E-Cigarettes and the "Civilising" of Smoking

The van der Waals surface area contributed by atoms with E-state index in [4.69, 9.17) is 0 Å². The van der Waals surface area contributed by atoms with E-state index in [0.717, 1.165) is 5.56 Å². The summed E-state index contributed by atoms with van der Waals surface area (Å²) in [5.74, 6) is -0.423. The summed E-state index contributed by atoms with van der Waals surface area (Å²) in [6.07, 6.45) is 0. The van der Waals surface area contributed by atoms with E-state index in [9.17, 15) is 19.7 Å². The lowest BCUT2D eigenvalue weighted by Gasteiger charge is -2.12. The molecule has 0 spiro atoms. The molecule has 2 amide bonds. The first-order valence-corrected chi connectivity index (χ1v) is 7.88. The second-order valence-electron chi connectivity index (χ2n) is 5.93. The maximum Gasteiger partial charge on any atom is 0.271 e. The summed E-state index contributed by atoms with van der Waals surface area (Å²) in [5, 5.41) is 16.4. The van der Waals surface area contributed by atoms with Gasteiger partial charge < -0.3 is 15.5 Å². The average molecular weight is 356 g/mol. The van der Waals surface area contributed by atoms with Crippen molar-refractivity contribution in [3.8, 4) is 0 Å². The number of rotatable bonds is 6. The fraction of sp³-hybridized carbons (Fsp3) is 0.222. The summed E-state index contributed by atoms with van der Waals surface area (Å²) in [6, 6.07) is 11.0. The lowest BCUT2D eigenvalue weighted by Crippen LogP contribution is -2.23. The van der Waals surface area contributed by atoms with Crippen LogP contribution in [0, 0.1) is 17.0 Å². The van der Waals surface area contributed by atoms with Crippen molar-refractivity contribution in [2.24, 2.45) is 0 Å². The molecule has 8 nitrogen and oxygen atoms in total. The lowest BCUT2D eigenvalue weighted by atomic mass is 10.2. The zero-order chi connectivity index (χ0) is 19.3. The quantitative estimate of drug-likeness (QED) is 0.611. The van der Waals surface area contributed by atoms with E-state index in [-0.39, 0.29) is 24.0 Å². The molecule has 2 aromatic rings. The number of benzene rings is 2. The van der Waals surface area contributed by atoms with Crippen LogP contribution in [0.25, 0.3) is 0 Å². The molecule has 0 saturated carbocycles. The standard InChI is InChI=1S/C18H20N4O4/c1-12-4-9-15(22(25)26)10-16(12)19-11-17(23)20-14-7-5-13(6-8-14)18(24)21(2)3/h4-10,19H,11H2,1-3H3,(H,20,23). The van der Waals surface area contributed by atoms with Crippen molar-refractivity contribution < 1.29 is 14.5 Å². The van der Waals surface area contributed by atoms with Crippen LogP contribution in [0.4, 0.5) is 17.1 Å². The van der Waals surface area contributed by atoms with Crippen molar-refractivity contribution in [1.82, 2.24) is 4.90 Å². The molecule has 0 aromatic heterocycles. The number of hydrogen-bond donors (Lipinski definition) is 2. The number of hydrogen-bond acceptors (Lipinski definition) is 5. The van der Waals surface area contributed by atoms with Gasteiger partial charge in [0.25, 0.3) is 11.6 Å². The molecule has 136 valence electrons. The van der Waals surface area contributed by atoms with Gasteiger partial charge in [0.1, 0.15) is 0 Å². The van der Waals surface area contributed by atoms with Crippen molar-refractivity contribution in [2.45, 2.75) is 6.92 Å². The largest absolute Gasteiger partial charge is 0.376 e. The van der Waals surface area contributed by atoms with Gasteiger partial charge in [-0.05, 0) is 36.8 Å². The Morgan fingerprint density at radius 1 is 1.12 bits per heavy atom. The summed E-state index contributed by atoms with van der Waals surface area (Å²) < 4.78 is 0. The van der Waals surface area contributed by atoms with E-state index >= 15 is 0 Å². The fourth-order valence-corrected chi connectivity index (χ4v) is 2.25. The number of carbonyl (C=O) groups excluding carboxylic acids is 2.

This paper explores the ascendancy of electronic cigarettes as part of a wider set of processes involving the “civilising” of tobacco use. I centrally argue that the growing popularity of e-cigarettes can only properly be understood when placed in the context of a broader set of historical developments that have centrally involved the “sanitisation” of smoking. In relation to this undertaking, I explore the curious convergence between devices which are intended to stop smoking (nicotine replacement therapies) and technologies designed to keep smoking (electronic nicotine delivery systems). I argue that regulatory and classificatory distinctions between nicotine “therapies” and “drugs” have increasingly come to collapse, highlighting the importance of exploring the social and psychological uses of tobacco in understanding, and informing, policy debates about tobacco regulation. The paper centrally draws upon the work of Norbert Elias and his concept of “civilising processes”. Where many analyses of changing patterns of drug use, consumption and regulation adopt the lens of medicalisation, this paper explores the utility of Elias’s key concepts in explaining long-term transitions and developments in the practice.